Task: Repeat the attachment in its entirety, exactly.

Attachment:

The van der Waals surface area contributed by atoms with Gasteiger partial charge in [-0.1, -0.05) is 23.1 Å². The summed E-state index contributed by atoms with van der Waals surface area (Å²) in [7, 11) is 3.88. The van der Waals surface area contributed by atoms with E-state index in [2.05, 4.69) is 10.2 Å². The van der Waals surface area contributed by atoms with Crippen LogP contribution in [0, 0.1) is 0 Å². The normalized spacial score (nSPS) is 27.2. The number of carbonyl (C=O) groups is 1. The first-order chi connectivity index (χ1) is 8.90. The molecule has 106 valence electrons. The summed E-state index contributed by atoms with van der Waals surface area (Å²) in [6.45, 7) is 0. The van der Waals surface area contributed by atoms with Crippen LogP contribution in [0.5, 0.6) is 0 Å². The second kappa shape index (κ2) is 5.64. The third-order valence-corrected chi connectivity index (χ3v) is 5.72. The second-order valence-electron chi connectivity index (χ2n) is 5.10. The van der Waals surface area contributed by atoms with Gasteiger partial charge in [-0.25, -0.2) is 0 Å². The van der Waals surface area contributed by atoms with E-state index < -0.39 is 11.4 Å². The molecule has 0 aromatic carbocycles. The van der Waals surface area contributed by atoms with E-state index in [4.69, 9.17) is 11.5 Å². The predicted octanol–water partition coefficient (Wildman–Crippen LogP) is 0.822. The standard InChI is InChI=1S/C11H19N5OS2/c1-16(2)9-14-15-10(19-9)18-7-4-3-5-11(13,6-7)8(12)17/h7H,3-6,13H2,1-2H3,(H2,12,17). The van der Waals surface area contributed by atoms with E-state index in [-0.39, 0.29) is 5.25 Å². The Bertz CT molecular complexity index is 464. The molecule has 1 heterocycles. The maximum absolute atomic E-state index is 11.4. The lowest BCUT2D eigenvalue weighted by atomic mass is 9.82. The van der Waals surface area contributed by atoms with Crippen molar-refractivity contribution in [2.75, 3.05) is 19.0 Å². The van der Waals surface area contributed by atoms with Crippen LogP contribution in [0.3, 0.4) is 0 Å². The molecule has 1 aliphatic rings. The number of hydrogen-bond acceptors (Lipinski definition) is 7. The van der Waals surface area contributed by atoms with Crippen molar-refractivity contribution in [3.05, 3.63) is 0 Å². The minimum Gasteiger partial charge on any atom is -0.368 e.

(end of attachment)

The van der Waals surface area contributed by atoms with Gasteiger partial charge in [-0.1, -0.05) is 23.1 Å². The summed E-state index contributed by atoms with van der Waals surface area (Å²) in [7, 11) is 3.88. The van der Waals surface area contributed by atoms with E-state index in [2.05, 4.69) is 10.2 Å². The van der Waals surface area contributed by atoms with Crippen LogP contribution in [0, 0.1) is 0 Å². The normalized spacial score (nSPS) is 27.2. The number of carbonyl (C=O) groups is 1. The first-order chi connectivity index (χ1) is 8.90. The molecule has 106 valence electrons. The summed E-state index contributed by atoms with van der Waals surface area (Å²) in [6.45, 7) is 0. The van der Waals surface area contributed by atoms with Crippen LogP contribution in [0.5, 0.6) is 0 Å². The second kappa shape index (κ2) is 5.64. The third-order valence-corrected chi connectivity index (χ3v) is 5.72. The second-order valence-electron chi connectivity index (χ2n) is 5.10. The van der Waals surface area contributed by atoms with Gasteiger partial charge in [-0.25, -0.2) is 0 Å². The van der Waals surface area contributed by atoms with E-state index < -0.39 is 11.4 Å². The molecule has 0 aromatic carbocycles. The van der Waals surface area contributed by atoms with E-state index in [4.69, 9.17) is 11.5 Å². The predicted octanol–water partition coefficient (Wildman–Crippen LogP) is 0.822. The standard InChI is InChI=1S/C11H19N5OS2/c1-16(2)9-14-15-10(19-9)18-7-4-3-5-11(13,6-7)8(12)17/h7H,3-6,13H2,1-2H3,(H2,12,17). The van der Waals surface area contributed by atoms with E-state index in [-0.39, 0.29) is 5.25 Å². The Bertz CT molecular complexity index is 464. The molecule has 1 heterocycles. The maximum absolute atomic E-state index is 11.4. The lowest BCUT2D eigenvalue weighted by atomic mass is 9.82. The van der Waals surface area contributed by atoms with Crippen molar-refractivity contribution in [2.75, 3.05) is 19.0 Å². The van der Waals surface area contributed by atoms with Crippen LogP contribution in [0.3, 0.4) is 0 Å². The molecule has 1 aliphatic rings. The number of hydrogen-bond acceptors (Lipinski definition) is 7. The van der Waals surface area contributed by atoms with Crippen molar-refractivity contribution in [3.05, 3.63) is 0 Å². The minimum Gasteiger partial charge on any atom is -0.368 e.